Union Jack flying on Brexit day

The pound has tumbled. FTSE 100 crashed. Prime Minister resigned. The headlines facing many of us this morning were not necessarily welcome ones. It may come as a surprise, given we are a firm of insolvency practitioners, that most of us here were unpleasantly shocked by this morning’s news!

The setbacks for all sorts of business types in the coming months are obvious, with the financial services and property industries expected to be some of the hardest hit in the first instance. However, I believe it is important not to underestimate the power of the media and the impact of uncertainty on our economy, and there is certainly room for some positivity in the midst of this.

1. Interest rates are unlikely to rise in the foreseeable future.
Whilst low interest rates are not necessarily always a positive, it looks as if they are set to stay where they are for the time being, potentially even taking a further dive as the Bank of England battens down the hatches in order to minimise the economic impact at home of our departure from the EU. A rise in interest rates in a period of economic turmoil such as this could be the catalyst that tips many businesses over the brink of insolvency, resulting in jobs losses and costing both creditors and shareholders. Continued low rates should ease cash flow issues and allow reasonable credit terms to persist, giving many businesses a chance to whether the storm and plan comprehensively for the future. Adaptation to the changes ahead will be the key to survival.

2. The falling pound is good news for some
A weaker pound is good news for British exports. Some of our top goods export industries include: machinery; vehicles; gems and precious metals; and pharmaceuticals. If your company is involved in manufacturing goods for export, or supplying such companies, the weak pound could be a bonus, at least in the short term. It has been widely cited that the UK needs to increase its exporting capabilities if we are to see a real recovery for our economy and the government has set an ambitious target of £1 trillion of annual exports by 2020. A key argument of the Brexit campaign was that exports outside the EU would be bolstered should we decided to leave. There are, of course, many factors that could now influence these industries, and it remains to be seen what the long term results will be.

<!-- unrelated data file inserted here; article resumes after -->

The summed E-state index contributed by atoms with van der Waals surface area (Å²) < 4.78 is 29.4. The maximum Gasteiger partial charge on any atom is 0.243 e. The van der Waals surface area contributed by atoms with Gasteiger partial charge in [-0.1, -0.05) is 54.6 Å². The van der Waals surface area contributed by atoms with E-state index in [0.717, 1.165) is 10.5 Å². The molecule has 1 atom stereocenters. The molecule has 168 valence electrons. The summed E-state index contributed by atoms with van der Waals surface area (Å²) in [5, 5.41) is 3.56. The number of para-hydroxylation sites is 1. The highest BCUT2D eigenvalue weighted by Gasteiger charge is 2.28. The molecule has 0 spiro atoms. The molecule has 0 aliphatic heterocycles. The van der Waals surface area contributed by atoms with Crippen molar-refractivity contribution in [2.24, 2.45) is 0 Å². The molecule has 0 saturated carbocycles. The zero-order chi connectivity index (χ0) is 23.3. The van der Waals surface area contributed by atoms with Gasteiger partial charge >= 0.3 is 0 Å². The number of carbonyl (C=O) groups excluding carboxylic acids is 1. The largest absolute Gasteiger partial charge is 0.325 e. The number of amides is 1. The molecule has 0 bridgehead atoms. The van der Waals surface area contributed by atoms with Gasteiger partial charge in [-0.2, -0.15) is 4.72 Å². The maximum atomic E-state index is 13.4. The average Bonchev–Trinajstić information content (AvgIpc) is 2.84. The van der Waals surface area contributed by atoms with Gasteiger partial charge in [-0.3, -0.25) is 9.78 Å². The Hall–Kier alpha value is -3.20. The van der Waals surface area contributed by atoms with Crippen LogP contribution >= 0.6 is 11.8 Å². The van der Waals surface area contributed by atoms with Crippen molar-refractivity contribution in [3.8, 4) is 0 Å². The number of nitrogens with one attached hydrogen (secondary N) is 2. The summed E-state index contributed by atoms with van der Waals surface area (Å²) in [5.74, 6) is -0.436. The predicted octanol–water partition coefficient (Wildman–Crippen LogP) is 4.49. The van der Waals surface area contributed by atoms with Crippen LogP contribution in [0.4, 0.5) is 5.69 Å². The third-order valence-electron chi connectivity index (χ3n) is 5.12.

3. UK tourism could see a boost
Whilst for us in the UK, the EU exit will inevitably mean more expensive holidays this summer and in the near future, our own tourism industry could feel a welcome uplift in business. The London hotel market has been struggling more than usual recently, undoubtedly not helped by bouts of terror attacks across Europe, and Britain’s own threat level for terrorism set at severe. A cheap pound could entice holiday makers to our shores, which in turn would benefit hotel and leisure industries. The retail industry could, in turn, benefit from this. In particular there is a big market for Chinese tourists who are keen on traditional and luxury British brands. A weak pound and unappealing conversion rates could also dissuade British holidaymakers from travelling abroad, and taking trips within the UK; giving our own local attractions and seaside destinations a boost.

Notwithstanding the above there is no doubt that a number of companies will be adversely affected, and in these circumstances it is important they seek to tackle this by taking advice. Adaptability and forward planning will be of great importance in coming months and business owners should assess the viability of their business model with regard to the imminent changes at the earliest opportunity.

Charlotte Tasker
Practice Development Executive

 

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